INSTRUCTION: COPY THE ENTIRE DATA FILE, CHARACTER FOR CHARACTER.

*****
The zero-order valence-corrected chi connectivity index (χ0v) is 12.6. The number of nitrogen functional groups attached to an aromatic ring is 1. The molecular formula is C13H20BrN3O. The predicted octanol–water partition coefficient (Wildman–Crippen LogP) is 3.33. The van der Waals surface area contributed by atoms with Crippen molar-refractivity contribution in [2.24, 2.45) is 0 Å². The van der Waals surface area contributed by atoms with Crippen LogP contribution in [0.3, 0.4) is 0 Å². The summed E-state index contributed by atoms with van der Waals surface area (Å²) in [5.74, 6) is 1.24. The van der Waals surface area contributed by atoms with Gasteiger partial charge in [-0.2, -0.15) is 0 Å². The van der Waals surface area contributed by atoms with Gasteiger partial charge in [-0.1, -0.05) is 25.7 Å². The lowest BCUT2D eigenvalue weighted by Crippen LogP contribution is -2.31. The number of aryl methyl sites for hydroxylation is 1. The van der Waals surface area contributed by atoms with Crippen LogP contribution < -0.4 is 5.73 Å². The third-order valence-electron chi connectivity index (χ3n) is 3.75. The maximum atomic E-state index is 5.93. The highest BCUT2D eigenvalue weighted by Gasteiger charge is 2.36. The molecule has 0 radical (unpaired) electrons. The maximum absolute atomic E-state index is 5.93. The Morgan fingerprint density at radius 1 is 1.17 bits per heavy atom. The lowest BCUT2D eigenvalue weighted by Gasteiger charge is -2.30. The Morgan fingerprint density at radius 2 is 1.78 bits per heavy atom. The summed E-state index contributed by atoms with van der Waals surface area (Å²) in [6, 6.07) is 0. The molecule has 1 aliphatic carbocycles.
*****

The zero-order valence-corrected chi connectivity index (χ0v) is 12.6. The number of nitrogen functional groups attached to an aromatic ring is 1. The molecular formula is C13H20BrN3O. The predicted octanol–water partition coefficient (Wildman–Crippen LogP) is 3.33. The van der Waals surface area contributed by atoms with Crippen molar-refractivity contribution in [2.24, 2.45) is 0 Å². The van der Waals surface area contributed by atoms with Crippen LogP contribution in [0.3, 0.4) is 0 Å². The summed E-state index contributed by atoms with van der Waals surface area (Å²) in [5.74, 6) is 1.24. The van der Waals surface area contributed by atoms with Gasteiger partial charge in [-0.2, -0.15) is 0 Å². The van der Waals surface area contributed by atoms with Gasteiger partial charge in [-0.1, -0.05) is 25.7 Å². The lowest BCUT2D eigenvalue weighted by Crippen LogP contribution is -2.31. The number of aryl methyl sites for hydroxylation is 1. The van der Waals surface area contributed by atoms with Crippen LogP contribution < -0.4 is 5.73 Å². The third-order valence-electron chi connectivity index (χ3n) is 3.75. The maximum atomic E-state index is 5.93. The highest BCUT2D eigenvalue weighted by Gasteiger charge is 2.36. The molecule has 0 radical (unpaired) electrons. The maximum absolute atomic E-state index is 5.93. The Morgan fingerprint density at radius 1 is 1.17 bits per heavy atom. The lowest BCUT2D eigenvalue weighted by Gasteiger charge is -2.30. The Morgan fingerprint density at radius 2 is 1.78 bits per heavy atom. The summed E-state index contributed by atoms with van der Waals surface area (Å²) in [6, 6.07) is 0. The molecule has 1 aliphatic carbocycles.